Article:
THE TOUGHEST question to ask Jill Winters is: 'How many children do you have?' Her son James killed himself when he was 34. If she says she has two children, she feels she is denying his existence. If she says she had three but one died, more searching, and unwelcome, questions may follow.

Eight years after her son jumped from a third-floor window, Mrs Winters has finally stopped blaming herself for his death. The sense of liberation has been, she says, remarkable. But it has taken her a long time to accept what happened and to feel at peace with herself again.

The families of those who have committed suicide have to cope with feelings of distress which go far beyond normal grief. Unlike other deaths, suicide carries with it a heavy social stigma. Those left behind may see it as a violent statement that the love they provided was not enough. Families can become ensnared in a hopeless search to find out why a child, or a parent, felt so desperate; there are profound feelings of guilt to cope with.

'When it happened it was completely unexpected, although looking back I could see it was on the cards,' Mrs Winters recalls. 'We were devastated by it. We were numb to start with. We found it very difficult to talk about; there was a feeling of isolation.'

Her husband came to terms with their son's death better than she did. 'I felt that I hadn't done the right things, that I had been a terrible mother,' she says. 'I wished I had done everything differently. I kept looking for ways that I could have prevented it. I took full responsibility.'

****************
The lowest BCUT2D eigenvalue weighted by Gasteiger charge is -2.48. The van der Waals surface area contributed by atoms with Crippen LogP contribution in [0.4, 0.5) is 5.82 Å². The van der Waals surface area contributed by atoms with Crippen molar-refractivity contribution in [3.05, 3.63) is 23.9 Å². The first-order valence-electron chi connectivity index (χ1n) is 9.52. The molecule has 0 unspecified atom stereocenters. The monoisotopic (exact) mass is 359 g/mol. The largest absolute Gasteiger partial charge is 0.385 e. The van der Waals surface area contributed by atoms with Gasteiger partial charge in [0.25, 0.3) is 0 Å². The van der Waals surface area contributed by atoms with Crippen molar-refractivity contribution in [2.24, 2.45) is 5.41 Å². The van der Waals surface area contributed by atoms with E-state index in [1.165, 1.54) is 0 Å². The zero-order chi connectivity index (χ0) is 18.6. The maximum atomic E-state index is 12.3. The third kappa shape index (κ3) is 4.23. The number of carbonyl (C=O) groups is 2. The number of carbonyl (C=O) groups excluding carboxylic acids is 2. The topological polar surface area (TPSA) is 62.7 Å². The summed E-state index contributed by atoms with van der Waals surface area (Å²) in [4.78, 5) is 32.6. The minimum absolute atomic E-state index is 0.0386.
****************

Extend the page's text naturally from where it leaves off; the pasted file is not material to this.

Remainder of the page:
Mrs Winters went to a group for bereaved parents but felt out of place. 'These were people who had lost their children in the normal way. I didn't feel I was one of them,' she says. 'Suicide didn't seem acceptable.'

James was unmarried and had been a solicitor. A psychiatrist had been treating him for schizophrenia. Mrs Winters now realises she was not responsible for his actions. 'I think he was finding life so difficult and stressful that he could not stand it any longer. He was afraid of having another breakdown.'

There are 4,000 suicides each year in Britain: in periods of recession, with increases in redundancies and mortgage arrears, the trend tends to be upward. Other major factors in suicide are thought to be depression and alcoholism. And, although the sharpest rise in suicide rates has been among men under 25, it is still much more common in later life, with 60-64 the most crucial age for men.

Support agencies are waking up to the fact that families bereaved in this way often need specialist help. Cruse, the national bereavement care group, has set up a number of support groups specifically for families of suicide cases and plans to establish more.

Forbes Craig, a former nurse and now a counsellor with Cruse, says that while all familes feel loss on the death of someone close, with a suicide there is 'the intensity of the feelings, the inherent violence, the statement being made that whoever is left can't help any more.

'If it's a natural death we can take it because we all die. But when it's suicide there is a whole history of culture against it.' Suicide was only decriminalised in 1961, she points out. She says that there is no time-limit to when someone who has experienced a suicide might need help. One woman sought help 19 years after her mother killed herself.

Ruth Hampton, the Scottish director of Cruse, had a close friend who committed suicide many years ago. 'The experience lives with you for years and years,' she says. 'I can still see her now as clear as day. In the end you have to realise that you can't be responsible for other people.'

Further information on suicide bereavement groups from Cruse, Cruse House, 126 Sheen Road, Richmond, Surrey (081-332 7227).